Business Articles

Email Insanity

Several years ago, I ordered an inversion table online. Part of the ordering process was to give them my email address.

Once they had my email address, they did the logical thing and began sending me email messages. One or two of them were offers for complementary health devices and exercise equipment, but most were for inversion tables. 

In case you are wondering what an inversion table is, it is essentially a device that allows you to hang upside down. That might cause you to wonder why anyone would want two.  It sure makes me wonder. 

Maybe I’m missing something.  Perhaps my enjoyment would be doubled if I had two.  Could it be that other purchasers of inversion tables turn around a buy a second one a couple of weeks later? I think not.

Apparently, their marketing department wasn’t thinking either. Why else would they insist on trying to sell me something I had already bought from them?

Likely they reasoned that it costs next to nothing to send an email to me—no matter how nonsensical. After all, I might decide that I need two: one for the basement and a second one for the living room.  Yeah, right!

Their logic is shortsighted, however, because it will cost them something—my business. You see, in exasperation for their thoughtless barrage of messages, I opted out.

Now, because of an ill-conceived email strategy, they have forever lost the opportunity to sell me something else.

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Stop Selling and Start Serving

Once when I needed to order some ink cartridges for my printer—the kind I can only buy directly from the vendor. There was a problem with the website, so I picked up the phone to place my order.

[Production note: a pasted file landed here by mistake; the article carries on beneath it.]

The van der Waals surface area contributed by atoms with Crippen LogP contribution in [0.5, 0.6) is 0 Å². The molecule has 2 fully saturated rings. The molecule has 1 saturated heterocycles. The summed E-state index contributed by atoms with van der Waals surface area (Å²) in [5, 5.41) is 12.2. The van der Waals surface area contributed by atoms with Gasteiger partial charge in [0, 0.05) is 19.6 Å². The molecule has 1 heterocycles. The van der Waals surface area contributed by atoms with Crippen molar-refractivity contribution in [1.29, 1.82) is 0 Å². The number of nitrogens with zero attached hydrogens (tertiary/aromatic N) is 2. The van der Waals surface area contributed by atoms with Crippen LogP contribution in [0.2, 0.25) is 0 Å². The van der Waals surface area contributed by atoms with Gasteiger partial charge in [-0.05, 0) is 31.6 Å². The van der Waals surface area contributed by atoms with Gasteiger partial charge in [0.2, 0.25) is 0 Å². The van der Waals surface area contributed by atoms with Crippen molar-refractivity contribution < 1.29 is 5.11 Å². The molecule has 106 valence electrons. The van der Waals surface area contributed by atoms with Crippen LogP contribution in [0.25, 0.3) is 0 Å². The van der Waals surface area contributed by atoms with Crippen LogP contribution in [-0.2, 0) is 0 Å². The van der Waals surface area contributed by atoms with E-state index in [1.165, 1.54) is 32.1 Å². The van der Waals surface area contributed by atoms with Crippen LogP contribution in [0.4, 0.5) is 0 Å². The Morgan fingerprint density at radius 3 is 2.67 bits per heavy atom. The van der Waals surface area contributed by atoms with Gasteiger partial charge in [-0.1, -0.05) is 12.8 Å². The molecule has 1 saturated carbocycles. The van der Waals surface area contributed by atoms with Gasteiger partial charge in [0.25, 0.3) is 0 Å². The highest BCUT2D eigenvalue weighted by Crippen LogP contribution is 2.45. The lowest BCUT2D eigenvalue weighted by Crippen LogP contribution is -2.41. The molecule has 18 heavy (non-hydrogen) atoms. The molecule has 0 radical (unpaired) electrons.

I told the agent I wanted to order two black ink cartridges.

Not surprisingly, she suggested I buy a package that included two color cartridges as well. “No thank you, just black.”

Upon discovering the age of my printer, she tried to sell me a new printer. “No thank you—I just need ink.”

When I acknowledged that I own several computers from her company, she asked if they were working okay and did I… “No, I just want to buy ink.”

Then she offered me a special price on anti-virus software for only…, “No, I only want ink!”

Next, she inquired if I was interested in a maintenance plan to… “NO, just ink!”

Perhaps she was supposed to try to upsell me five times or maybe she was on commission. I don’t know. What I do know is when the call took twice as long as it needed to, I became irritated, and the likelihood of me buying another printer from them is highly unlikely.

Business Articles

The Side Effects of Discounts

I recently shared my experience with my office supply chain’s enticing coupon offers. The result was a short-term increase in my buying habits, followed by a prolonged lull.

In like manner, years ago, my Internet hosting company embarked on a similar strategy. Their approach was offering discounts. Depending on the offer, it would be 10 to 30% off for a specific product purchase or for a certain level of spending. Each discount offer was time-sensitive, lasting from a few days to a couple of weeks.

They had sent me 10 such offers for four weeks; that averages one discount about every three days. Whenever I needed to buy something from them, I know there was a discount that would apply.  I simply picked the best, most applicable one, and saved money—on every purchase.

Not only had their incessant discount offers trained me to expect to not pay their standard prices, they had also lost money, as I would had made every purchase anyway.